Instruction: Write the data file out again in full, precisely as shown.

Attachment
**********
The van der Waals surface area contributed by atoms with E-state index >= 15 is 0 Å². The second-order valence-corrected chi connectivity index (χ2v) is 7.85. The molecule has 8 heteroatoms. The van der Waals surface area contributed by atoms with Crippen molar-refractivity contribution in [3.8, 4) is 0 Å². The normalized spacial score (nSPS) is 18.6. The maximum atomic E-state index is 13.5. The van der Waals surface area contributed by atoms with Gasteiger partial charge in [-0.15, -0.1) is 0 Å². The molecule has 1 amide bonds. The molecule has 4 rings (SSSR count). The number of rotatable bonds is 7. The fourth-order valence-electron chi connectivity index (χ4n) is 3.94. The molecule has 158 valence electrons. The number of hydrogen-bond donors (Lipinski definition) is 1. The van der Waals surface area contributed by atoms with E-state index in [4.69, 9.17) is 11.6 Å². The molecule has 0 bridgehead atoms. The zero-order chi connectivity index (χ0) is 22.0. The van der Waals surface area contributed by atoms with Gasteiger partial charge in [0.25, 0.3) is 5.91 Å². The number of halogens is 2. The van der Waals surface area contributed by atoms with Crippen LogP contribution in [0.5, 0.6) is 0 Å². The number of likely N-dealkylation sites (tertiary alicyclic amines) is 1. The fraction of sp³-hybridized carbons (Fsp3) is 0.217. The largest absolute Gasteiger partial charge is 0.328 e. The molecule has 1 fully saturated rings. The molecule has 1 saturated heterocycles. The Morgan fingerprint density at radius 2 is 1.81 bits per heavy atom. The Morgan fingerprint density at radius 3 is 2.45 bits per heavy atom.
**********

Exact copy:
The van der Waals surface area contributed by atoms with E-state index >= 15 is 0 Å². The second-order valence-corrected chi connectivity index (χ2v) is 7.85. The molecule has 8 heteroatoms. The van der Waals surface area contributed by atoms with Crippen molar-refractivity contribution in [3.8, 4) is 0 Å². The normalized spacial score (nSPS) is 18.6. The maximum atomic E-state index is 13.5. The van der Waals surface area contributed by atoms with Gasteiger partial charge in [-0.15, -0.1) is 0 Å². The molecule has 1 amide bonds. The molecule has 4 rings (SSSR count). The number of rotatable bonds is 7. The fourth-order valence-electron chi connectivity index (χ4n) is 3.94. The molecule has 158 valence electrons. The number of hydrogen-bond donors (Lipinski definition) is 1. The van der Waals surface area contributed by atoms with E-state index in [4.69, 9.17) is 11.6 Å². The molecule has 0 bridgehead atoms. The zero-order chi connectivity index (χ0) is 22.0. The van der Waals surface area contributed by atoms with Gasteiger partial charge in [0.25, 0.3) is 5.91 Å². The number of halogens is 2. The van der Waals surface area contributed by atoms with Crippen LogP contribution in [0.5, 0.6) is 0 Å². The number of likely N-dealkylation sites (tertiary alicyclic amines) is 1. The fraction of sp³-hybridized carbons (Fsp3) is 0.217. The largest absolute Gasteiger partial charge is 0.328 e. The molecule has 1 fully saturated rings. The molecule has 1 saturated heterocycles. The Morgan fingerprint density at radius 2 is 1.81 bits per heavy atom. The Morgan fingerprint density at radius 3 is 2.45 bits per heavy atom.